Napakasarap ng talakitok at pampano and of course my favorite salmon, tilapia and bangus. Ay lahat sila masarap. I grew up enjoying kanduli, biya and ayungin in Sta. Rosa, Laguna. In few more days, time to go on vacation and the first thing I told my family is to cook paksiw na isda with sawsawan na calamansi at patis upon my arrival at the airport. Yummy!!!

    Jan 19, 2013 | 7:50 am

     
  23. Papa Ethan says:

    I’m a head-hunter, too! In whatever form the fish is cooked (but especially in a soup), I’d instantly go for the head. There is so much flavor to be had if one is patient enough to deconstruct the cooked head with surgical precision. Cheap thrill perhaps, but I find it immensely rewarding to have picked the bones clean afterwards that there is hardly anything left for the cat. Best part of the fish head is the little brain hiding deep in its cranium. =)

    Jan 19, 2013 | 9:30 am

     
  24. joji padillla says:

    mangosteen (freshly harvested from the farm), anyone? and kaffir lime leaves, occasional kaffir lime or biasong fruits from mindanao…

    Jan 19, 2013 | 4:27 pm

     
  25. Marketman says:

    joji, if they are good farmgate prices, I could use 150-200 kilos of mangosteen to make jam… And I am always happy to buy biasong when it is available.

    Jan 19, 2013 | 4:36 pm

     
  26. Getter Dragon 1 says:

    @EbbaBlue…that’s interesting too.

    Jan 20, 2013 | 12:58 am

     
  27. rosedmd says:

    Hi bettyq,

    i am completing my rain gear……..mixed emotions excited and sad. hello BC in march

    i will miss MM EB also….:(

    Jan 20, 2013 | 10:39 am

     
  28. Shane says:

    Kudos to your Zubuchon Escario staff, my family party of 9 was perfectly taken care of. Too bad I missed this post. I would have taken the family there too. Btw, zubuchon was mentioned on pg 116 of the Cebu Pacific Smile magazine January editionunder the “Trip Journal” section of the magazine.

    Jan 20, 2013 | 7:30 pm

     
  29. jen888rn says:

    Nag lasa lasa ang sabaw sa tinowa! omg how i miss this simple yet very satisfying food. Nice pics MM, looks very real, i’m drooling right now. Do you mind if I copy it and post it in my FB. thanks. Are you sure thats “bihud” MM or is it the “bagaybay” of the fish as what they call it in Cebu.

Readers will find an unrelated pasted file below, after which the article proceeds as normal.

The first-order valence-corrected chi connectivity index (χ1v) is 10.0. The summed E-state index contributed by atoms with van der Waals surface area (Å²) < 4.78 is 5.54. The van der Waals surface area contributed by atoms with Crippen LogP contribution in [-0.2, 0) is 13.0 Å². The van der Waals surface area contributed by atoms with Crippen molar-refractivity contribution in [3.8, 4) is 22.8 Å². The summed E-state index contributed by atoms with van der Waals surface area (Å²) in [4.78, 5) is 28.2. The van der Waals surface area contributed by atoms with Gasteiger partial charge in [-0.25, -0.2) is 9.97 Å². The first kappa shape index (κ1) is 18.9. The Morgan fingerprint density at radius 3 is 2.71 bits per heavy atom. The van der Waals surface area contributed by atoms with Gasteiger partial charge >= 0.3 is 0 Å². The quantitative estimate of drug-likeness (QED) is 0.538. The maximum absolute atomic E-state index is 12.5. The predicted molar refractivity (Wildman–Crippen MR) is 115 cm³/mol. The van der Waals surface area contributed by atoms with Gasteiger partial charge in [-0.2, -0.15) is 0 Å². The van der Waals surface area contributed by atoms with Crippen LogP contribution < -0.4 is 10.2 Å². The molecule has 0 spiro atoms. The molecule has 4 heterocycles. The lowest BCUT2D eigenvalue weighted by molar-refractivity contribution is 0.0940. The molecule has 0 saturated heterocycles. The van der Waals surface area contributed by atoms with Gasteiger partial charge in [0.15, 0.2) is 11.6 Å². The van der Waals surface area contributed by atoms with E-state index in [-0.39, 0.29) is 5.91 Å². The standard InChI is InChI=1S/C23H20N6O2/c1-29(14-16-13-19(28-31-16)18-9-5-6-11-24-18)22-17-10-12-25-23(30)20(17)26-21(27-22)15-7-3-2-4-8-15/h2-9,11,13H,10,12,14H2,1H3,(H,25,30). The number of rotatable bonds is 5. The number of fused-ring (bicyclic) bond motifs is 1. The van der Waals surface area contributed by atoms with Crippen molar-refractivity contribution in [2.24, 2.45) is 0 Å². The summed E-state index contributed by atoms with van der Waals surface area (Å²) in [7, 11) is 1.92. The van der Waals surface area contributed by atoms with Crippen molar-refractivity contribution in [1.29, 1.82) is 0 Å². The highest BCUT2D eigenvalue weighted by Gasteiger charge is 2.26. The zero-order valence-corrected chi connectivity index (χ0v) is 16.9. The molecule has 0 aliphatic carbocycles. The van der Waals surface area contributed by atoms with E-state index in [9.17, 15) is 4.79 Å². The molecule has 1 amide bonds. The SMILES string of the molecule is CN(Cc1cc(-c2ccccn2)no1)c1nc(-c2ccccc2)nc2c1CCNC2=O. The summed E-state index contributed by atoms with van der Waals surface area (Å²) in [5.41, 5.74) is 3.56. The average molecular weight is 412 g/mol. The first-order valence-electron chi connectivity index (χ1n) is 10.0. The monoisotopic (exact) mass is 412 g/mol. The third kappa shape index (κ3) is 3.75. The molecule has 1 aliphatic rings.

Jan 21, 2013 | 1:06 am

     
  30. max says:

    i’m hungry…sarap ng sabaw

    Jan 21, 2013 | 10:20 am

     
  31. joji padilla says:

    our price is P50.00/kilo of mangosteen to be picked up at the port of cebu… a box is 20 kilos of mangosteen… we can deliver 200 kilos or 10 boxes if you place order… pls give us advance notice of at least 4 days because we only harvest if there are orders and we have to coordinate with the ship sked from either butuan or cagayan de oro, but we are nearer butuan port… we are scheduled to ship to cebu abt 8 boxes of mangosteen for my STC batchmates there, and we can include your order with this shipment. pls have your contact person call or text me at 0922 867 5310 for your order and for other inquiries.. we also grow mangoes, rambutan and lanzones …am an follower of your blog… joji f. padilla

    Jan 22, 2013 | 11:22 am

     
  32. jazzie says:

    am drooling for the bihud…

    Jan 22, 2013 | 11:50 am

     
  33. Fards says:

    @ Papa Ethan, you remind me of my mother. She loved the fish head and ate it like a blender had gone through it. Bless her heart.

    Jan 22, 2013 | 2:24 pm

     
  34. Fred says:

    I miss eating these dishes. Last time I was in Cebu was in the 90s. :) We always ate at roadside carinderias and at the wet markets. These dishes were always present. I hope the groceries in Metro Manila start selling ground corn.

    Jan 24, 2013 | 8:57 am

     
  35. kristin says:

    hello again..sorry for the long silence..was in and out of the hospital this winter…. MM, thanks for making me drool sa fish tinula :) my appetite just perked up…but will have to settle for the other comfort food available..chicken arroz caldo, to ward the food cravings and the freezing,cold weather up here north….off to the kitchen I go!

    Jan 28, 2013 | 1:14 am

     
  36. udo says:

    gosh i love mangosteen and lanzones… can´t wait to get to the philippines again…

    Jul 12, 2013 | 7:08 pm